I’ve been dabbling with a book called
Inverting the Pyramid: The History of Soccer Tactics, by Jonathan Wilson. Ignoring for a moment my esoteric reading selections, I was struck by a passage early in the book describing legendary coaches who achieved prolonged success. What they shared, Wilson writes, was a willingness to evolve, “A clarity of vision to successfully recognize when the time was right to abandon a winning formula and the courage to implement a new one.”
There’s nothing particularly novel about this observation. Eisenhower told us decades ago, “Plans are useless, planning is everything.” Heck, Darwin’s mantra could have been adapt or die.
Iowa’s market economy is showing impressive flexibility amid COVID-19. Machinists crank out face shields, ethanol plants shift to hand sanitizer, banks scale up massive lending programs, and somehow it all happens as we’re told to stay safe and STAY HOME.
The Rural Midwest must collectively exhibit the same agility and “clarity of vision” moving forward if we expect to grow. Our community and economic development tactics need to mature, which means we have to conquer our cultural aversion—let’s go ahead and call it hatred—of change.
First, a few potential positives amid the onslaught of dreariness:
- Our economy has some built-in resilience. We grow things, we make things used to grow things, and we process things that we’ve grown into food, fuel and materials. This means many of our industries are essential.
- Our population is dispersed, suggesting that infection rates could be lower IF we follow expert medical guidance with the blind loyalty of a Labrador retriever.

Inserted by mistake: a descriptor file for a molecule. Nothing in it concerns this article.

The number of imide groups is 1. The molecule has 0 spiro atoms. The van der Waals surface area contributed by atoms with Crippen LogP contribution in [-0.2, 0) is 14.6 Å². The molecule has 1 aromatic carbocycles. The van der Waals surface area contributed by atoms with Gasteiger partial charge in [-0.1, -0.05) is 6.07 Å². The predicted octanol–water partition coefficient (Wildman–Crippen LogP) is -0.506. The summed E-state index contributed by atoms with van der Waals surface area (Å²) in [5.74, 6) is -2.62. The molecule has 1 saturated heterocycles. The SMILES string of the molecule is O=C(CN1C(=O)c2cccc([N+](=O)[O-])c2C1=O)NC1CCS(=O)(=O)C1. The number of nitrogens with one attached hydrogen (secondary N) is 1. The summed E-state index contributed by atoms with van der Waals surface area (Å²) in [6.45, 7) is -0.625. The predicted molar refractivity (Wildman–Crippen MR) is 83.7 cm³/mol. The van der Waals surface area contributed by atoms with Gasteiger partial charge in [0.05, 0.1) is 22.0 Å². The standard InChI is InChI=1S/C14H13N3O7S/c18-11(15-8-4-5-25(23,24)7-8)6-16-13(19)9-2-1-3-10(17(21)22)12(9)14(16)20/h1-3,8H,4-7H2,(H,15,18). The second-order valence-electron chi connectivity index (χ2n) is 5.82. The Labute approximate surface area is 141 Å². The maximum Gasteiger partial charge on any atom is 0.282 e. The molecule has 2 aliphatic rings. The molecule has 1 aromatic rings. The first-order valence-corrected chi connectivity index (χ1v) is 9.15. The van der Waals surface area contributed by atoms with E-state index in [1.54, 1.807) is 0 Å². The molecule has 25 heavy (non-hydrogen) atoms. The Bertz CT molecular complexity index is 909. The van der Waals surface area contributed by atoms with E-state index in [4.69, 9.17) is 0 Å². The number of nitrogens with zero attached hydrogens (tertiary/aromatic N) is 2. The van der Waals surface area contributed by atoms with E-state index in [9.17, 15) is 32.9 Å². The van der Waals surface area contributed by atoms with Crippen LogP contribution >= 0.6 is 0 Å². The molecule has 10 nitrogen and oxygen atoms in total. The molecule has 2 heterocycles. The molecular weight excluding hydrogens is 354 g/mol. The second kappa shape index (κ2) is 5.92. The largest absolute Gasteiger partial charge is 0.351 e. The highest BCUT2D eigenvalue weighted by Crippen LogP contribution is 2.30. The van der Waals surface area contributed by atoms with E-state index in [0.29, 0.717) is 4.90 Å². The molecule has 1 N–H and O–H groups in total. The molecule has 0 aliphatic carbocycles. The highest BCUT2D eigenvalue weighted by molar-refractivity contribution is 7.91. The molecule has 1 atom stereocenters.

- Iowa’s strong leaders and well-managed institutions have our state positioned to react effectively without risking bankruptcy.
How will we build on these and other Iowa advantages when we finally have our foot on this virus’s neck? In the coming weeks, we’ll use this space to assess that very question.
Hopefully we can get the thoughts of others around the region. Hopefully, as well, there will be some disagreement, because disagreement drives creativity which powers change. And change, far from something to fear, is the source of amazing discovery. After all, it wasn’t that long ago I hated soccer.
A Deserved Thank You
So many amazing businesses have stepped forward in the last few weeks, it’s really only possible to thank whole industries.
So this week, a big shout-out to Iowa Lakes Corridor newspapers, television and radio stations. Enduring stuttering ad sales, self-isolation and the uncertainty that besets all of us, staffers at these great media outlets somehow continue to present and help us understand the news day after day. They are a source of comfort, whether it’s a familiar voice on the car radio or the welcome sound of the day’s paper sliding through the mail slot.
To everyone in local media, you are appreciated and you are valued.